3 years ago

Effect of temperature on the activities and stabilities of hydrothermally prepared IrOx nanocatalyst layers for the oxygen evolution reaction

Effect of temperature on the activities and stabilities of hydrothermally prepared IrOx nanocatalyst layers for the oxygen evolution reaction
Iridium oxide nanoparticles are prepared via a hydrothermal method, treated at different calcination temperatures, and their activities and stabilities for the oxygen evolution reaction (OER) evaluated. The catalysts are physicochemically characterized using several techniques including X-ray diffraction, energy dispersive X-ray spectroscopy, transmission electron microscopy, X-ray photoelectron spectroscopy, and X-ray absorption spectroscopy. Voltammetric profiles obtained for the catalysts calcined up to 300°C are similar to that of electrochemically prepared hydrous iridium oxide, while the CV profiles are characteristic of thermally prepared iridium oxide after calcination at higher temperatures. Performance as an OER catalyst decreases with increasing IrOx calcination temperature, while the opposite trend in stability is observed for these materials. Catalysts calcined between 400 and 500°C exhibit better balances between activity and stability. However, despite higher performance losses, the non-calcined IrOx material still exhibits higher mass activity at the end of the aging experiments at electrode potentials up to 1.6V vs. RHE. The causes of electrode activity degradation are investigated using identical location transmission electron microscopy, which reveal that IrOx electrode instability is due to the degradation of the thin IrOx layer, in addition to iridium oxide dissolution.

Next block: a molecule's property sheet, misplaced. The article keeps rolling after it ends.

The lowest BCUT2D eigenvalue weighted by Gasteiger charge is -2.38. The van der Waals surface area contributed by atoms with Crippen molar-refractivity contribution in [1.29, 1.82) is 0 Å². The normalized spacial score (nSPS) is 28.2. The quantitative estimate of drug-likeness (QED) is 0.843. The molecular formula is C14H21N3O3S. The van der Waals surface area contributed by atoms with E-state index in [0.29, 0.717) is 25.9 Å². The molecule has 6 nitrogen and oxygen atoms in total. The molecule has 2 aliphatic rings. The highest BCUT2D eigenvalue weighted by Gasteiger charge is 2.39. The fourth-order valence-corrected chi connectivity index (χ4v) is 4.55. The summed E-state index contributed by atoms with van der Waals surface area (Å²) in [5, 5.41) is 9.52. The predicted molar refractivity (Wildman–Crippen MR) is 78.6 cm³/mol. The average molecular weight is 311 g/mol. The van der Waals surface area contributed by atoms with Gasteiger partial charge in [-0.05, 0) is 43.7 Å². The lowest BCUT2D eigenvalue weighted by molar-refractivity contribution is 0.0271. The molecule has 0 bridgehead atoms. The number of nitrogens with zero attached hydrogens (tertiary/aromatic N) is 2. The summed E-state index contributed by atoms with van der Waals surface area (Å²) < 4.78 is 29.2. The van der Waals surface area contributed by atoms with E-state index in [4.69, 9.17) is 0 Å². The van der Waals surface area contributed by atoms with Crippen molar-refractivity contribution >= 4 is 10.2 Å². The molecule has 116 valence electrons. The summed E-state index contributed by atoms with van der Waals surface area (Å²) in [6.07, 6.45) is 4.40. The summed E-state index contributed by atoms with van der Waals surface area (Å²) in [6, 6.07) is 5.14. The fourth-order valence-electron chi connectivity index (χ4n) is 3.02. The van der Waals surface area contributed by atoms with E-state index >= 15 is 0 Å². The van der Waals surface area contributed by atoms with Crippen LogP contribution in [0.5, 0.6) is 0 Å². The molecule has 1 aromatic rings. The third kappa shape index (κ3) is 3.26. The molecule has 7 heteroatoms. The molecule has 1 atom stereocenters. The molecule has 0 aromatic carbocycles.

Publisher URL: www.sciencedirect.com/science

DOI: S0926337317305878

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